Roll up, roll up, the election circus is coming to town
Published 18/07/2015 | 02:30
Next week, the Taoiseach will lead his band of merry men and women out of their natural environment in government buildings, as the Cabinet takes to the hills to hold its weekly meeting in Lissadell House in County Sligo.
Announcing the summer sojourn, Deputy John Perry, Fine Gael TD for Sligo, proudly revealed it is the first time that a cabinet meeting will take place in the county.
He warmed to his theme opining that historic Lissadell is a fitting location for our political masters to recognise the role played by Countess Markevicz, formerly Constance Gore Booth, ahead of 2016.
Forgive me for being just a tad suspicious! Nothing screams election like an Irish government going on tour.
Cabinet meetings held in external venues secure a lot of media attention locally, with many national media outlets travelling to areas that they would not normally frequent of a Tuesday afternoon. So, for candidates and their constituencies, cabinet meetings have potential for lots of exposure. This caravan of love starts next week in Sligo.
In that very house, WB Yeats wrote of Constance and her younger sister Eva, "Two girls in silk kimonos, both beautiful, one a gazelle".
Expect an announcement of news value and maybe sweet nothings from Enda to the ladies in government.
I suspect it's much more about politics than poetry.
There are only 37 weeks before an election must be held. It may seem like a lifetime, but for sitting TDs, the end game is nigh.
Although things may seem quiet on the political front publicly, things are a lot different behind the scenes. They are frenetic. Preparations are moving at warp speed as ministers, TDs and election candidates prepare to scour the country like Brillo pads. Don't be fooled by national distracting news stories like water charges, this election campaign has started and it is coming to a town near you.
This summer, backroom teams in government parties will spend their last politically quiet time preparing campaigns slogans, literature and those all-important constituency visits.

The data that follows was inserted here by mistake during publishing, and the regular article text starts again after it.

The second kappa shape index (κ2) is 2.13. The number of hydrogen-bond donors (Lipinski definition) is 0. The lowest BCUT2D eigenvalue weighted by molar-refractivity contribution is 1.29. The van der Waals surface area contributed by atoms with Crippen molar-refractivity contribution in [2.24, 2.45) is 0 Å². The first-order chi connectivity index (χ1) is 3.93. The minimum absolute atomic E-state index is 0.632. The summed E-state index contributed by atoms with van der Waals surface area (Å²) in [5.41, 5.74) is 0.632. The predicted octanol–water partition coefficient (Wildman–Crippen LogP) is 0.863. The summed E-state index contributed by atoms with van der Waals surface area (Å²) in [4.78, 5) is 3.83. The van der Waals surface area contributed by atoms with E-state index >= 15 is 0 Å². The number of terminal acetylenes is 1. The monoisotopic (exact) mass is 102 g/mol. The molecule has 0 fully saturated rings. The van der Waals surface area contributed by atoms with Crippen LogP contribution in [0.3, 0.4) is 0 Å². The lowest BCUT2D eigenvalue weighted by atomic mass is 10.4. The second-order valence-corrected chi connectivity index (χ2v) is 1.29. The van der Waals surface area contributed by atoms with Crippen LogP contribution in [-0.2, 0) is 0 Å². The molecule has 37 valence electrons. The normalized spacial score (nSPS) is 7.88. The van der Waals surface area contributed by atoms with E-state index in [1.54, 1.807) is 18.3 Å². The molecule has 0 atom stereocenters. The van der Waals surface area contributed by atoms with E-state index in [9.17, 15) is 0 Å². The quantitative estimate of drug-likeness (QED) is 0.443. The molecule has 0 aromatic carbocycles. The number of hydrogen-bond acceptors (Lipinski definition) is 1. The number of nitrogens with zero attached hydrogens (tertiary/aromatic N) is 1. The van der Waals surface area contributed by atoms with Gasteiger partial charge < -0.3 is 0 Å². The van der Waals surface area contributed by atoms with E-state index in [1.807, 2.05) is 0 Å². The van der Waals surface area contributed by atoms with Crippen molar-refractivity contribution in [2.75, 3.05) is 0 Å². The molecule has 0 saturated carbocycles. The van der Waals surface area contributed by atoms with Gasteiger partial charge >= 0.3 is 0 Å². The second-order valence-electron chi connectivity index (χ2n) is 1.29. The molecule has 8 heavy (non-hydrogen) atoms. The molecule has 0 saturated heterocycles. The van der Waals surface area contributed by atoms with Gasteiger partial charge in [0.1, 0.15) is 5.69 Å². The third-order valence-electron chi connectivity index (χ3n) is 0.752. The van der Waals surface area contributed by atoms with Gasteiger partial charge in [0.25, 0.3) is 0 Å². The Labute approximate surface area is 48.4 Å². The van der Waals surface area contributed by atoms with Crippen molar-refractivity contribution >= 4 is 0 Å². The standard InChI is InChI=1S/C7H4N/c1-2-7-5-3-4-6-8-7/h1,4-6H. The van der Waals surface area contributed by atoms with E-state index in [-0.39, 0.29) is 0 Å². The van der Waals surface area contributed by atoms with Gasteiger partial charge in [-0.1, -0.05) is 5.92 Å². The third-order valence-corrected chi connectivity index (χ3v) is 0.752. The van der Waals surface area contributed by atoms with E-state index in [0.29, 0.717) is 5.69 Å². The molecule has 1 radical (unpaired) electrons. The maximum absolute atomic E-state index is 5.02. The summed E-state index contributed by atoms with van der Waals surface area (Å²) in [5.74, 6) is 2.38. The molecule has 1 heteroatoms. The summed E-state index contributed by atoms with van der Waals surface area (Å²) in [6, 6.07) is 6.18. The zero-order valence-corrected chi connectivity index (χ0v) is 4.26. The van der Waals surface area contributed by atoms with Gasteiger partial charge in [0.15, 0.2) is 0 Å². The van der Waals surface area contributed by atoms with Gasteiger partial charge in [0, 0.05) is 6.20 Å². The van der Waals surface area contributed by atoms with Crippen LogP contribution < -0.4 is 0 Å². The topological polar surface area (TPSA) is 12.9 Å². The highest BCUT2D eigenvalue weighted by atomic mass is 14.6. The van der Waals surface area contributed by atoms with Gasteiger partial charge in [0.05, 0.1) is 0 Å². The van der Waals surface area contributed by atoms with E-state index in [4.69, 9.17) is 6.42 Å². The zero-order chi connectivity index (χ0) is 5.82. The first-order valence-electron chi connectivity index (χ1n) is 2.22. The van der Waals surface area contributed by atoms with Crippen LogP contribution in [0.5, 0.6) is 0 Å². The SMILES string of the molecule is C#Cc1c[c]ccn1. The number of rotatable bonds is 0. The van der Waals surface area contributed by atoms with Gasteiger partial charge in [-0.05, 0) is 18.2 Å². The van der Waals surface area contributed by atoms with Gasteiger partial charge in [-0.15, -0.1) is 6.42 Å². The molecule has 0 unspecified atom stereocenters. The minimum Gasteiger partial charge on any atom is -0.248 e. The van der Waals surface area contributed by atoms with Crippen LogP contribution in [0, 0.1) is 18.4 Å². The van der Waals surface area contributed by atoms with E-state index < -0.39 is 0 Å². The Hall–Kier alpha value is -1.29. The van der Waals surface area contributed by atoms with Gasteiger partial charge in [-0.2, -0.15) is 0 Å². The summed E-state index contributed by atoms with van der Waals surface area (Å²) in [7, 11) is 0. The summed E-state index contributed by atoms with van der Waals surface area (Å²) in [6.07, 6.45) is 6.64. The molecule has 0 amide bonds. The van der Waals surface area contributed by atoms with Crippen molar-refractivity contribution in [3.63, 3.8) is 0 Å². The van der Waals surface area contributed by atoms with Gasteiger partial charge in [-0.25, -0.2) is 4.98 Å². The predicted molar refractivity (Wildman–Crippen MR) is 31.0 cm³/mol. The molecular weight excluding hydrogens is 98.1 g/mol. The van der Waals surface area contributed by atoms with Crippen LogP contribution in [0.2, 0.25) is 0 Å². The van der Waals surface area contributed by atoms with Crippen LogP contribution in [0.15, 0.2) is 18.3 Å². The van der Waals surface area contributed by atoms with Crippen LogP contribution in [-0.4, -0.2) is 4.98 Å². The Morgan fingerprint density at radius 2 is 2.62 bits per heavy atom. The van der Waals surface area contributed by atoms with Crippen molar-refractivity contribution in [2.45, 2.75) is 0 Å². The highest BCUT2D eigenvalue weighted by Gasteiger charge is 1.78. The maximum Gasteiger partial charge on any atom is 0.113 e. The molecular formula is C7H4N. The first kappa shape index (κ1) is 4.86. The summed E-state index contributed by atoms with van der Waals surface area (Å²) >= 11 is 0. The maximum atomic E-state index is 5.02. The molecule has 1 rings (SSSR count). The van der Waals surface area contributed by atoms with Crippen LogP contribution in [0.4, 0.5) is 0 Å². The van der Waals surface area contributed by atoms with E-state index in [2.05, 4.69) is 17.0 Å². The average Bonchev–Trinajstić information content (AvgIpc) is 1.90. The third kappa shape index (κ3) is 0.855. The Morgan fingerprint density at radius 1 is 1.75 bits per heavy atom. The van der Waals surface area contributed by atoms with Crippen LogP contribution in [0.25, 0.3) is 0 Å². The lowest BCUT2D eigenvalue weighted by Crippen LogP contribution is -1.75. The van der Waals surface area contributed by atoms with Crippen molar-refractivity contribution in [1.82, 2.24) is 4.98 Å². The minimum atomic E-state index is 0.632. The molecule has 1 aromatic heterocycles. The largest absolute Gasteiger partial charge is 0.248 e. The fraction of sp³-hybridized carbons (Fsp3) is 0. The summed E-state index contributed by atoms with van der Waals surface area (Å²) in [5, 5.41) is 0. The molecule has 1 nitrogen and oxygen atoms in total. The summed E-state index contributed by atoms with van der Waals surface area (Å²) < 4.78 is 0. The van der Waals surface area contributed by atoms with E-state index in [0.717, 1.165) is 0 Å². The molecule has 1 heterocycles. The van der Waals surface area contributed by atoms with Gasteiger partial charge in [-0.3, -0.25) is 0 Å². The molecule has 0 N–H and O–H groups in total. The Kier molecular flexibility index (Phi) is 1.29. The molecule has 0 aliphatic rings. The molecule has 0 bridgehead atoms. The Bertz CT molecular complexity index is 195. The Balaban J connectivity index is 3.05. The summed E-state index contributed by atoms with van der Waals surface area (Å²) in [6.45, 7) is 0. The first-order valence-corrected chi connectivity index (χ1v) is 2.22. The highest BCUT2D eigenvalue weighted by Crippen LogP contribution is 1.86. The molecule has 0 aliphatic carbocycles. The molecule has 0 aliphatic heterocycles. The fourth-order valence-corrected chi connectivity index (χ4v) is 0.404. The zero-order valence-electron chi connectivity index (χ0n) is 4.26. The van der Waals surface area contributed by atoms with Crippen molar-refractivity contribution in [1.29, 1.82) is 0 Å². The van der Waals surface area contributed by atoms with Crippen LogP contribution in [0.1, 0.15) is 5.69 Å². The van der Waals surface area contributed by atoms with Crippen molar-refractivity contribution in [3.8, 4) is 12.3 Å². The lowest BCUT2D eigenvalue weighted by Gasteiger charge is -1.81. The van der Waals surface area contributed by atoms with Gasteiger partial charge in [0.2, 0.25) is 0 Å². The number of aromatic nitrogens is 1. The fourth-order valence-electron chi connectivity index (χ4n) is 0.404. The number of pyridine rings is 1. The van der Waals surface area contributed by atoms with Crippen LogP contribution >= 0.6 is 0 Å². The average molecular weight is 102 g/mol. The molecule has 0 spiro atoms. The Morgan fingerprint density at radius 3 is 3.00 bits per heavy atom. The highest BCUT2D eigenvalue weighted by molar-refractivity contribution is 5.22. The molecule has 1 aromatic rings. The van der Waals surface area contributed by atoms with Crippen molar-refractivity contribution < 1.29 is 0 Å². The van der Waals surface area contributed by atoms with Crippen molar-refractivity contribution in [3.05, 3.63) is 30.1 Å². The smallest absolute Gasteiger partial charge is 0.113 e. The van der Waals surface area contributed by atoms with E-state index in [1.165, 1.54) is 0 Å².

For every self-respecting "West Wing wannabe", it's like getting ready for Christmas in Santa's grotto. Fun times. The clever little elves among them will realise that their key priority is to get their main players away from the nasty D4 media types and down the country where they can be truly appreciated.
In doing so, they may secure some positive local press coverage and garner votes for prospective candidates to boot.
As the countdown to the election accelerates, the prospect of a Taoiseach or a minister visiting your area has just increased by about 50pc. In securing a constituency visit by a cabinet minister, it doesn't really matter if the candidate is in the middle, in the mix, or on the margins, everyone wants a visit.
For wannabe candidates, a visit from a serving minister can mean only one thing: announcements. No self-respecting minister would ever visit a constituency empty-handed.
Like a long-lost cousin you haven't seen in years (since the last election), ministers will come to town and bring you presents. They will take the local coverage, slap your back, kiss your baby and get some selfies with candidates for their party website. Then they are off to the next constituency, quicker than you can say, "I'm a celebrity get me out of here".
Occasionally, there is more than one candidate in a constituency. This scenario can lead to serious injury from sharp elbows as rivals vie for supremacy and a place in the picture. Time slots are spooned up as carefully as caviar. Every moment is precious as your party colleague becomes more of a threat than your opposition rival.
A picture with the minister is what matters to the candidate, because it says to his constituents, "I matter".
Which brings us to our next phenomena of the pre-election period: the photo-opportunity. No political visit is complete without one. Essentially, a serving minister surrounds themselves with lesser-known party candidates, to enhance political exposure for the newbies. The hope is that by simply being around the minister while he/she is making an official announcement, they will bask in the glow and become engrained in voters' minds as the key architect for delivery in their area. In doing so, votes will be bagged.
It works for the Americans. Here, we haven't quite mastered the art just yet. For the most part, in Ireland, such set pieces to camera end up looking like a lot of middle-aged men who have lost their pints and wandered in to a GAA victory speech wearing their suits and ties.
Whether you look forward to a visit, or are as excited about it as a visit from the water meter installation team, spare a thought for the politician who is out of his/her natural environment, in places like Lidl, Aldi, and even on public transport.
They are only following orders and sticking to the script. It is not unique to this Government or any political party. In fact, every political party has done it in the past and they will do it in the future.
Prepare for visits and protests, announcements and recriminations from visiting politicians from Government and opposition parties.
It's all part of the plan.
Roll up, roll up, the circus is coming to town.